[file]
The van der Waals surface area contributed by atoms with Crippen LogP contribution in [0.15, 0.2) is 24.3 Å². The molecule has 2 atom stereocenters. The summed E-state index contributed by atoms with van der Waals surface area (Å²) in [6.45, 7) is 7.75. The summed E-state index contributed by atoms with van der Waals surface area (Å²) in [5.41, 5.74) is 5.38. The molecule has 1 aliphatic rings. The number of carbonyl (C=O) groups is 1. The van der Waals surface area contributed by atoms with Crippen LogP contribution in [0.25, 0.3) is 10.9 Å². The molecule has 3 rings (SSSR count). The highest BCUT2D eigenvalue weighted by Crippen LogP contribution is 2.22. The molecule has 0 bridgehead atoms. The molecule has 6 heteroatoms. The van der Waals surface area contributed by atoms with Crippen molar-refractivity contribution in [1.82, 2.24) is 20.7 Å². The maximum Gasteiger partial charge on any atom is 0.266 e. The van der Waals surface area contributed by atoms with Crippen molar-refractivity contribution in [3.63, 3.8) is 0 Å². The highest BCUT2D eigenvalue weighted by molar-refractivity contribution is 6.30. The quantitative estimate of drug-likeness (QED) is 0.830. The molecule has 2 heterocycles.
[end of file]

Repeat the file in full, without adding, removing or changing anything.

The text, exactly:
The van der Waals surface area contributed by atoms with Crippen LogP contribution in [0.15, 0.2) is 24.3 Å². The molecule has 2 atom stereocenters. The summed E-state index contributed by atoms with van der Waals surface area (Å²) in [6.45, 7) is 7.75. The summed E-state index contributed by atoms with van der Waals surface area (Å²) in [5.41, 5.74) is 5.38. The molecule has 1 aliphatic rings. The number of carbonyl (C=O) groups is 1. The van der Waals surface area contributed by atoms with Crippen LogP contribution in [0.25, 0.3) is 10.9 Å². The molecule has 3 rings (SSSR count). The highest BCUT2D eigenvalue weighted by Crippen LogP contribution is 2.22. The molecule has 0 bridgehead atoms. The molecule has 6 heteroatoms. The van der Waals surface area contributed by atoms with Crippen molar-refractivity contribution in [1.82, 2.24) is 20.7 Å². The maximum Gasteiger partial charge on any atom is 0.266 e. The van der Waals surface area contributed by atoms with Crippen molar-refractivity contribution in [3.63, 3.8) is 0 Å². The highest BCUT2D eigenvalue weighted by molar-refractivity contribution is 6.30. The quantitative estimate of drug-likeness (QED) is 0.830. The molecule has 2 heterocycles.